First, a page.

On your next trip, you could go out for a nice, quiet dinner — or you could eat your meal behind bars … or underwater … or in a fancy restroom! At these one-of-a-kind restaurants, it’s not just about the food. In fact, meals take the back burner while ambience and unique entertainment steal the show.
Ithaa, Rangali Island, Maldives
Part of Conrad Maldives Rangali Island, this all-glass restaurant is situated underwater, some 16 feet below the surface of the ocean. It features 180-degree views in a small dining room that seats about 12, who are lucky enough to watch sea creatures sailing by as they dine on modern European cuisine.
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Alacatraz E.R., Tokyo, Japan
Not that you ever wanted to dine behind bars … but Alcatraz E.R. offers the chance in blood- and body part-splattered jail cells (fake, of course). Guests sip cocktails out of test tubes and mannequin heads, and during meals, you might find the lights going out as “escapees” enter the prison cells.
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Supperclub, Amsterdam, Netherlands
So maybe you don’t want to dine behind bars, but who doesn’t want to eat in bed? At Supperclub, four-course meals and cocktails are served on mattresses, housed in a dimly lit room. Guests also enjoy live, often interactive entertainment such as burlesque, vaudeville, cabaret and freak shows, along with music and art.
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Modern Toilet, Taipei, Taiwan
Normally, you want to avoid a trip to the bathroom following a meal, but at this restaurant, you’ll practically eat in the restroom. Patrons sit on toilets and at tables that resemble bathroom sinks. Meanwhile, more toilets adorn the walls. Drinks are served in glasses that look like urinals, and food is delivered in miniature porcelain thrones (and chocolate ice cream is on the menu).
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Le Refuge des Fondues, Paris, France
This tourist spot has gained attention for the way it serves wine: in baby bottles. It’s tiny, too — so tiny, in fact, that you might have to jump over a table to access seats along the wall (diners sit together at two long tables). Graffiti is encouraged (the walls are covered with it), and delicious fondue is served.
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The Pink Door, Seattle, U.S.A.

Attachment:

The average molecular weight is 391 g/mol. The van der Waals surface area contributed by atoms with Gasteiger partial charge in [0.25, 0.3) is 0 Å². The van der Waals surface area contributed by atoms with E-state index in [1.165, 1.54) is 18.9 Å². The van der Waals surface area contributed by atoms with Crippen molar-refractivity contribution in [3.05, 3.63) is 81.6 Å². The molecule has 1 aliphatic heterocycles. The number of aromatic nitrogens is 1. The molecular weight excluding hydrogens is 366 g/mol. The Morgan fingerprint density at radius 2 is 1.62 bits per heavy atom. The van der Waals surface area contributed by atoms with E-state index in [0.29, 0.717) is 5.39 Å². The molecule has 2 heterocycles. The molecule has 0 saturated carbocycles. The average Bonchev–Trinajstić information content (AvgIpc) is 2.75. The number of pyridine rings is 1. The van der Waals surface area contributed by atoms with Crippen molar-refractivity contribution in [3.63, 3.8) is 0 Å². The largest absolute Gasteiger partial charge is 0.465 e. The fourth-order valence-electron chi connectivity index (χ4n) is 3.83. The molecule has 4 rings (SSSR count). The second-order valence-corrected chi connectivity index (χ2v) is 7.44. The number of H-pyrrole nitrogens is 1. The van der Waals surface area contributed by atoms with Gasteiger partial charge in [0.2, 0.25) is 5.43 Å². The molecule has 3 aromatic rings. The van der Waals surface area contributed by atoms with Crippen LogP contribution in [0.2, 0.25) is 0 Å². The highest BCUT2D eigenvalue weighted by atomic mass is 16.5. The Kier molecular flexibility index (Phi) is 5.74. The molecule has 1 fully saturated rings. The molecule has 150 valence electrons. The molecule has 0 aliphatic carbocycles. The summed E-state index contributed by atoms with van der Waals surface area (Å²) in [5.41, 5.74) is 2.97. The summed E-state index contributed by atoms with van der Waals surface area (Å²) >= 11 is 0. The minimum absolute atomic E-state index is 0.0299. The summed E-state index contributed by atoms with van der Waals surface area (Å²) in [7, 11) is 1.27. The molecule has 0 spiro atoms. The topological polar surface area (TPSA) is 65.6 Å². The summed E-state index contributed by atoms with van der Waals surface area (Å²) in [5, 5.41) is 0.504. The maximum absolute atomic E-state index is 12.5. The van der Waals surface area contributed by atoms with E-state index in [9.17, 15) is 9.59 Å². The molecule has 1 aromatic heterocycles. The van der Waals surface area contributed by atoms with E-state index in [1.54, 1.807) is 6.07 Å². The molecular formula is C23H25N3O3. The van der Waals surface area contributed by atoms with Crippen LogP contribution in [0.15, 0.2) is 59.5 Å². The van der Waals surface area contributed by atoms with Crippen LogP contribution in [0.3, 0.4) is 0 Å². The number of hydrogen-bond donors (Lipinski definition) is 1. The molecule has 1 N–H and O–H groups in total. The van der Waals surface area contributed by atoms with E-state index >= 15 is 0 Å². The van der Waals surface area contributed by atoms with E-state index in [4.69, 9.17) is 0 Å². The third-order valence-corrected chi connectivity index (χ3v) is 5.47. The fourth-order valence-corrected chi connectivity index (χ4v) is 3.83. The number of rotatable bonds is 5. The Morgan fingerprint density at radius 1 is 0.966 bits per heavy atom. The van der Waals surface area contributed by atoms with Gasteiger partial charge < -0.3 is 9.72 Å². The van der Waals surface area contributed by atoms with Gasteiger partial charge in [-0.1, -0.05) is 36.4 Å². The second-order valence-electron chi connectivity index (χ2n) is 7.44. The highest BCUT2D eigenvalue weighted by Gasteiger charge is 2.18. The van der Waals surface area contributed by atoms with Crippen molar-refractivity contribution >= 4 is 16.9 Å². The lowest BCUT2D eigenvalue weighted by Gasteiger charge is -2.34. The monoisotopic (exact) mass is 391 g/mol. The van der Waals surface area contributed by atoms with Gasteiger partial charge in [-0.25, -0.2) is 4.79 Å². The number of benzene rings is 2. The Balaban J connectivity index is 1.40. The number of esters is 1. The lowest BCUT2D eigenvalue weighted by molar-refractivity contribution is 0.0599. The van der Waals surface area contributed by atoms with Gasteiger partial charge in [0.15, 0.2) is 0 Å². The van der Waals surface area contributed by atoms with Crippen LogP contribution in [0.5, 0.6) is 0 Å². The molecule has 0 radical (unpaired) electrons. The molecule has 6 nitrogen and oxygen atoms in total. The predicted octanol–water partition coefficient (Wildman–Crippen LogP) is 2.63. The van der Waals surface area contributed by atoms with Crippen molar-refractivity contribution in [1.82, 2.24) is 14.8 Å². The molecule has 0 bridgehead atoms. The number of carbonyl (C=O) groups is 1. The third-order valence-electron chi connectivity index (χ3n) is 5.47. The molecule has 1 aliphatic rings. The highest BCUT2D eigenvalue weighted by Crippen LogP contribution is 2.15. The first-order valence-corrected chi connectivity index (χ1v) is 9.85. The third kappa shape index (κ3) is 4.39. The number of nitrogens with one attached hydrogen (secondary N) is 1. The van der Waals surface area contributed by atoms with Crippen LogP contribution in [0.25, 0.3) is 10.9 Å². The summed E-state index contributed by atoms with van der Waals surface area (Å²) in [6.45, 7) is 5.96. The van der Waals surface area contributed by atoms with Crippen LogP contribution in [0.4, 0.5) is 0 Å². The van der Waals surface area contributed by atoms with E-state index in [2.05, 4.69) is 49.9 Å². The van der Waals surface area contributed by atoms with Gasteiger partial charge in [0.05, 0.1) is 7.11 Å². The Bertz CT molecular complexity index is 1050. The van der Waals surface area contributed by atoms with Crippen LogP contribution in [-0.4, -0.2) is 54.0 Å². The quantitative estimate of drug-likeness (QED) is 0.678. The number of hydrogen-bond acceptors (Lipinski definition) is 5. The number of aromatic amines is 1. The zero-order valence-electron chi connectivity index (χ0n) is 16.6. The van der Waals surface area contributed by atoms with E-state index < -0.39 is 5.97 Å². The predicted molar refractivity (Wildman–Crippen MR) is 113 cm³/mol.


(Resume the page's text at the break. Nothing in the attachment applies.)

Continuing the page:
Hidden in an alley at Pike Place Market, the Pink Door isn’t just the name of the restaurant; it’s what you’ll need to search for to find the place (there aren’t any signs). Once inside, you’ll walk down a set of stairs — the restaurant is situated underground — to a small room lit by candles. Delicious Italian fare is served, but the real draw is the entertainment. A trapeze artist twirls and spins overhead on Sundays and Mondays, while Saturdays feature burlesque and cabaret shows.
– written by Amanda Geronikos
On a recent trip to Seattle, I found myself wishing I hadn’t stayed in Lower Queen Anne. Sure, it’s a nice, centrally located neighborhood near the Space Needle, but I could have easily spent an entire vacation in the quirkier neighborhoods of Fremont and Ballard. I was even more disappointed with my choice in Portland, where I ended up between financial institutions and chain coffee shops instead of breweries and wacky food carts.
I vowed to stay at a hotel in a “cool neighborhood” on my next urban getaway, but quickly discovered how rare of a concept that actually is. The majority of traditional hotels tend to be in or near the center of town; however, there are still options for accommodations in neighborhoods off the beaten path. Here’s how to find them.
1. Research City Neighborhoods
When planning a city vacation, do your research to find out which neighborhoods are the most unique. Reddit is a decent resource for this — many cities have their own page on which you can ask locals for suggestions. Convention and visitors bureaus are another valuable resource, especially if you can email or call someone directly to chat about options.
“I always look for good restaurants,” says Carolyn Spencer Brown, Editor in Chief of our sister site, Cruise Critic. “There’s usually a good scene around good food.” She also suggests researching interesting shops, art galleries and local markets.